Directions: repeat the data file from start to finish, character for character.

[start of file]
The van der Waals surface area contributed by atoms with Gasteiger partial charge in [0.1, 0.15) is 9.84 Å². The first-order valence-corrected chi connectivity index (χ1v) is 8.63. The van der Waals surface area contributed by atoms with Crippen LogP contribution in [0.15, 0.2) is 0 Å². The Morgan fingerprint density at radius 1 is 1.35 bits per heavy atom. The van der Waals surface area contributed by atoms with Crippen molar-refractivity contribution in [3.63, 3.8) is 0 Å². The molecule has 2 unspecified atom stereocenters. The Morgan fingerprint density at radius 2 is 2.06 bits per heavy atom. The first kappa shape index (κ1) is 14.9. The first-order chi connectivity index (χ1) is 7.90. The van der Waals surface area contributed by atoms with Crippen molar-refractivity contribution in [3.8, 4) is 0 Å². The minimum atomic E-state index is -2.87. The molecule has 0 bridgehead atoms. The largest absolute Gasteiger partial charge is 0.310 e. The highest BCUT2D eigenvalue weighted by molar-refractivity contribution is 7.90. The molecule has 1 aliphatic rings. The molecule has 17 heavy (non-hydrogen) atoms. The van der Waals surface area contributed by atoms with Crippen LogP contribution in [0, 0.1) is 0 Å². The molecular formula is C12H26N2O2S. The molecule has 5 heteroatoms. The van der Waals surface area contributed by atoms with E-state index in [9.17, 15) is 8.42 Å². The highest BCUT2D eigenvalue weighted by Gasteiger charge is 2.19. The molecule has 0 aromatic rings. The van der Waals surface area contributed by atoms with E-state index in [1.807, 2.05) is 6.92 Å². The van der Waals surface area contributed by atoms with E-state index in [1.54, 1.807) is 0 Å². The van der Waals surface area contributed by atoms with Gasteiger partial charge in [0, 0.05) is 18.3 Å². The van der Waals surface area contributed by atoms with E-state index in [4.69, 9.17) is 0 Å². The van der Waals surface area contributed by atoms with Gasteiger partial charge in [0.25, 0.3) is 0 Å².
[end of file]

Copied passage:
The van der Waals surface area contributed by atoms with Gasteiger partial charge in [0.1, 0.15) is 9.84 Å². The first-order valence-corrected chi connectivity index (χ1v) is 8.63. The van der Waals surface area contributed by atoms with Crippen LogP contribution in [0.15, 0.2) is 0 Å². The Morgan fingerprint density at radius 1 is 1.35 bits per heavy atom. The van der Waals surface area contributed by atoms with Crippen molar-refractivity contribution in [3.63, 3.8) is 0 Å². The molecule has 2 unspecified atom stereocenters. The Morgan fingerprint density at radius 2 is 2.06 bits per heavy atom. The first kappa shape index (κ1) is 14.9. The first-order chi connectivity index (χ1) is 7.90. The van der Waals surface area contributed by atoms with Crippen molar-refractivity contribution in [3.8, 4) is 0 Å². The minimum atomic E-state index is -2.87. The molecule has 0 bridgehead atoms. The largest absolute Gasteiger partial charge is 0.310 e. The highest BCUT2D eigenvalue weighted by molar-refractivity contribution is 7.90. The molecule has 1 aliphatic rings. The molecule has 17 heavy (non-hydrogen) atoms. The van der Waals surface area contributed by atoms with Crippen LogP contribution in [0, 0.1) is 0 Å². The molecular formula is C12H26N2O2S. The molecule has 5 heteroatoms. The van der Waals surface area contributed by atoms with E-state index in [9.17, 15) is 8.42 Å². The highest BCUT2D eigenvalue weighted by Gasteiger charge is 2.19. The molecule has 0 aromatic rings. The van der Waals surface area contributed by atoms with E-state index in [1.807, 2.05) is 6.92 Å². The van der Waals surface area contributed by atoms with E-state index in [1.54, 1.807) is 0 Å². The van der Waals surface area contributed by atoms with Gasteiger partial charge in [0, 0.05) is 18.3 Å². The van der Waals surface area contributed by atoms with E-state index in [4.69, 9.17) is 0 Å². The van der Waals surface area contributed by atoms with Gasteiger partial charge in [0.25, 0.3) is 0 Å².